India has made rapid progress in ending open defecation across the Country which is having a huge impact on improving water, sanitation and hygeine (WASH). Just a few years ago, in 2015, nearly half of India’s population of around 568 million people suffered the indignity of defecating in fields, forests, bodies of water, or other public spaces due to lack of access to toilets. India alone accounted for 90 per cent of the people in South Asia and half of the 1.2 billion people in the world that defecated in the open.
By 2019, according to the latest estimates, the number of people without access to toilets has reduced significantly by an estimated 450 million people. A tremendous achievement, only possible because of the Swacch Bharat Mission (SBM) (Clean India Campaign), led by the Prime Minister. UNICEF has been a proud partner of the Swacch Bharat Mission.
Going forward, it is important to ensure that there is sustained usage of toilets by, all at all time.
Whether in the cities or the countryside, open defecation has historically been most prevalent among the poorest citizens.
This practice amounted to tonnes of faeces introduced daily into the environment, which regularly exposed India’s children to excrement through direct contact. The risk of spreading diarrheal and waterborne diseases is compounded by the lack of regular handwashing and microbial contamination of water in their homes and communities. The situation contributed to nearly 100,000 diarrhoeal deaths of children under five years in India.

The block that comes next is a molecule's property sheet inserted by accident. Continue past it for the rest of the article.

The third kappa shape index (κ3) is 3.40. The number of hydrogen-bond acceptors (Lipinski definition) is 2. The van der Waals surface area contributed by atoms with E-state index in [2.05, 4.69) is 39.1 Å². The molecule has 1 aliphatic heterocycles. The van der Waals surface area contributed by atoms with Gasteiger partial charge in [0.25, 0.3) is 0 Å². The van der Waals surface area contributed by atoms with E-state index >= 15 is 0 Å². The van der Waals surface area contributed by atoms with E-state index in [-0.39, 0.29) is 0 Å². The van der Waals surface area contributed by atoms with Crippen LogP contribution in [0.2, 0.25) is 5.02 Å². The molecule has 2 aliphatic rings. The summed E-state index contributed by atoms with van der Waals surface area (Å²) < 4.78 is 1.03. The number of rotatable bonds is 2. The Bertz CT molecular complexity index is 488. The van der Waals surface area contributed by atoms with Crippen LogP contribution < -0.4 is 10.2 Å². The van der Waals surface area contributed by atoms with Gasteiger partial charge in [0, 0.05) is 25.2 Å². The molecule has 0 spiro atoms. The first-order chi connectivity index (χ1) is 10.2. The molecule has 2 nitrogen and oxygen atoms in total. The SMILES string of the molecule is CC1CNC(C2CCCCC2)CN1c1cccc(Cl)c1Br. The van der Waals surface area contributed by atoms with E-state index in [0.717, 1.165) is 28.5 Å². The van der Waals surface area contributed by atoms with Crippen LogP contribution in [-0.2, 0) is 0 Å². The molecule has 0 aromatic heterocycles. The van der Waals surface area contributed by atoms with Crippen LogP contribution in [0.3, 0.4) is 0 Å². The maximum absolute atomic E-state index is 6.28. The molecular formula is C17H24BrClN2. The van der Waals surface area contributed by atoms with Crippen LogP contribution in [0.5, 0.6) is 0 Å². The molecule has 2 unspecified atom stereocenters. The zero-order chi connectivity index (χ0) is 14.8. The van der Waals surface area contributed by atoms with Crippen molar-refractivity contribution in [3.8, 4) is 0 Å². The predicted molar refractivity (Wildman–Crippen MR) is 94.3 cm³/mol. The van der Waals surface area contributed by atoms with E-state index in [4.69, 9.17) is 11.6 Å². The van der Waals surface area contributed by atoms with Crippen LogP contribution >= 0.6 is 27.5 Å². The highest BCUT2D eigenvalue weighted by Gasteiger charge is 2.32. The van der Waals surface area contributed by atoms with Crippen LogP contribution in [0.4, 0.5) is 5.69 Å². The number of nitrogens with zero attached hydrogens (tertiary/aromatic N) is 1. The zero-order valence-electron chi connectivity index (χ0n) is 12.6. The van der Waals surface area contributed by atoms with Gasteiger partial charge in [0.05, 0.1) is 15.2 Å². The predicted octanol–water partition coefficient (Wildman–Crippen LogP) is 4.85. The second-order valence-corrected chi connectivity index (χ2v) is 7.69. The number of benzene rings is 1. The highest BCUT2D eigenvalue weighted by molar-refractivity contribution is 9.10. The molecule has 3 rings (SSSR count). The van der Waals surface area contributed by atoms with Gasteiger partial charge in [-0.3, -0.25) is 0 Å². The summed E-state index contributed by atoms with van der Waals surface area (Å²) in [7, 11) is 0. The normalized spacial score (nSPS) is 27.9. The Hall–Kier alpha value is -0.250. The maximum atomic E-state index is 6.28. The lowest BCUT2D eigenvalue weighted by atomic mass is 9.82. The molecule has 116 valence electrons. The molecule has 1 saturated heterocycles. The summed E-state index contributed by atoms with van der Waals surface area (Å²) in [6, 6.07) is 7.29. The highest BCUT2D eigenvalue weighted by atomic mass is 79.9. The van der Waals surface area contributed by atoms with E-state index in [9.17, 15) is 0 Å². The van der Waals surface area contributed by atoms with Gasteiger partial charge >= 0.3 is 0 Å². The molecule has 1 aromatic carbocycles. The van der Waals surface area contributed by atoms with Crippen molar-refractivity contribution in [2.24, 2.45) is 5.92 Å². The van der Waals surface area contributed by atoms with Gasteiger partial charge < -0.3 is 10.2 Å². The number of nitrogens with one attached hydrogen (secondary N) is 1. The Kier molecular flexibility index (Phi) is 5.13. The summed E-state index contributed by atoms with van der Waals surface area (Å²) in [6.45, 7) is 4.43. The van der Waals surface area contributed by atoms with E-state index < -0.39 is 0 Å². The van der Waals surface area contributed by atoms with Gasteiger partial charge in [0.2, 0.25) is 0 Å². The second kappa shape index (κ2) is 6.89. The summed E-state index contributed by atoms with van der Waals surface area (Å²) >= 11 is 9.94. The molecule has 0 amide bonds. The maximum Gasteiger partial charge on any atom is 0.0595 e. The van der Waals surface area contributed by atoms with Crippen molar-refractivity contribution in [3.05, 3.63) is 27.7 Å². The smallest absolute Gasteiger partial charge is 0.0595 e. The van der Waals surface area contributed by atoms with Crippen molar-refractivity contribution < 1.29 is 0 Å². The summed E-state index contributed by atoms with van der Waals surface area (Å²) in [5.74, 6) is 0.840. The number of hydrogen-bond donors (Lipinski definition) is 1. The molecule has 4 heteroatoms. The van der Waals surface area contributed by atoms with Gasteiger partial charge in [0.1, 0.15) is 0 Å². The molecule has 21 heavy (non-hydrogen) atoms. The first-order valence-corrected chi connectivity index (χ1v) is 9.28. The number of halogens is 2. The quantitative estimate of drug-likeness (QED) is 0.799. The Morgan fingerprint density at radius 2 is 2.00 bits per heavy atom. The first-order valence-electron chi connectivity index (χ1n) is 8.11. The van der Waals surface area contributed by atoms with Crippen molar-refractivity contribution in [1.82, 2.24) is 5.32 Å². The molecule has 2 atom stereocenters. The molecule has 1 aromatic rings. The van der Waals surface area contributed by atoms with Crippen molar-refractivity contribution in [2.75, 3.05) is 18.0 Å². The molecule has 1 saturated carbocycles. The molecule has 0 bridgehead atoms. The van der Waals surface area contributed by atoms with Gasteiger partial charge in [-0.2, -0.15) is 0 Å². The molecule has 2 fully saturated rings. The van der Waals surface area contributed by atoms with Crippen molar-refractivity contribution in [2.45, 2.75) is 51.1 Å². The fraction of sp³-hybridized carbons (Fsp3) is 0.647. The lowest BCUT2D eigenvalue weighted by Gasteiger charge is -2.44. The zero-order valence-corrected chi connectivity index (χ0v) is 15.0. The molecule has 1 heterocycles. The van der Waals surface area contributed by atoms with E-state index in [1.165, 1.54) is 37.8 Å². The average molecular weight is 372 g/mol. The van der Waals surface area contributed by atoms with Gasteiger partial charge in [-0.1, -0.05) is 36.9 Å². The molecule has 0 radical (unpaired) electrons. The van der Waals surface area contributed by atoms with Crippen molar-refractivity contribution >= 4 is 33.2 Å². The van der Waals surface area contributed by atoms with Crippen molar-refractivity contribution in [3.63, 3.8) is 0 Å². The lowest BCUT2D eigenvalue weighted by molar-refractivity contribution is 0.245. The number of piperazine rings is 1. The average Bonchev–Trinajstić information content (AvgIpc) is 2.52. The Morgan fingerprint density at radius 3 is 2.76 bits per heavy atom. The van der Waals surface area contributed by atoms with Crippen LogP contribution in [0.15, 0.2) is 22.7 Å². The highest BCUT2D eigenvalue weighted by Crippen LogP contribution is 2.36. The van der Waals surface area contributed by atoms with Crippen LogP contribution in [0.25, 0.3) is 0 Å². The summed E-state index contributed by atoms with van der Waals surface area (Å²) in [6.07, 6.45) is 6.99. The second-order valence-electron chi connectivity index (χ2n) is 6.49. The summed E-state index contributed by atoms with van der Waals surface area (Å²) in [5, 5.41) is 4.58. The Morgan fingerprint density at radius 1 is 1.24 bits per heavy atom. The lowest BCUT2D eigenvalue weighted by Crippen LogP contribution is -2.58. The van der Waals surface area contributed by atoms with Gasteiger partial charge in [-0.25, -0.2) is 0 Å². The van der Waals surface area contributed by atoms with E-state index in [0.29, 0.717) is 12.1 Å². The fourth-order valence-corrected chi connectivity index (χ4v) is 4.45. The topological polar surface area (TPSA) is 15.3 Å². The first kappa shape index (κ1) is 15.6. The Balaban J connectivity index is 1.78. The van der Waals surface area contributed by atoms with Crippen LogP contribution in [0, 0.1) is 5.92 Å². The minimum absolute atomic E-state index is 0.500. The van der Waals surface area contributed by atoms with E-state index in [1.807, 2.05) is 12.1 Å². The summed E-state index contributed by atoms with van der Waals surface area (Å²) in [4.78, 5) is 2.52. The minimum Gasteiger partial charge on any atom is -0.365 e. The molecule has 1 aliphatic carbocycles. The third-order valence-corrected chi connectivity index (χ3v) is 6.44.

Poor sanitation can also have a ripple effect when it hinders national development because workers are suffering from illnesses and living shorter lives, thereby producing and earning less, and unable to afford education and stable futures for their children.
Inadequate water, sanitation and hygiene (WASH) services in India’s health facilities, contributes to the high neonatal mortality rate, which is currently 24 deaths per 1000 live births. Sepsis – mostly spread in health facilities – contributes to 15 per cent of the overall neonatal mortality and 11 per cent of maternal deaths. And the risks do not end there when they are brought home to a community that lacks toilets.
(Source: Lancet report 2014)
In India’s schools, recent reports also showed that 22 per cent did not have appropriate toilets for girls, 58 per cent of preschools had no toilet at all and 56 per cent of preschools had no water on the premises.
(Source: Rapid survey on children 2013-14)
Less than 50 per cent of the population has access to safely managed drinking water (located on premises, available when needed and free of contamination). Chemical contamination of water, mainly through fluoride and arsenic, is present in 1.96 million dwellings. Moreover, two-thirds of India’s 718 districts are affected by extreme water depletion, and the current lack of planning for water safety and security is a major concern.
India has made rapid progress in ending open defecation across the Country. The number of people defecating in open in India has reduced significantly by an estimated 450 million people. However, we all need to ensure sustained use of toilets and hygiene practices by all, at all times.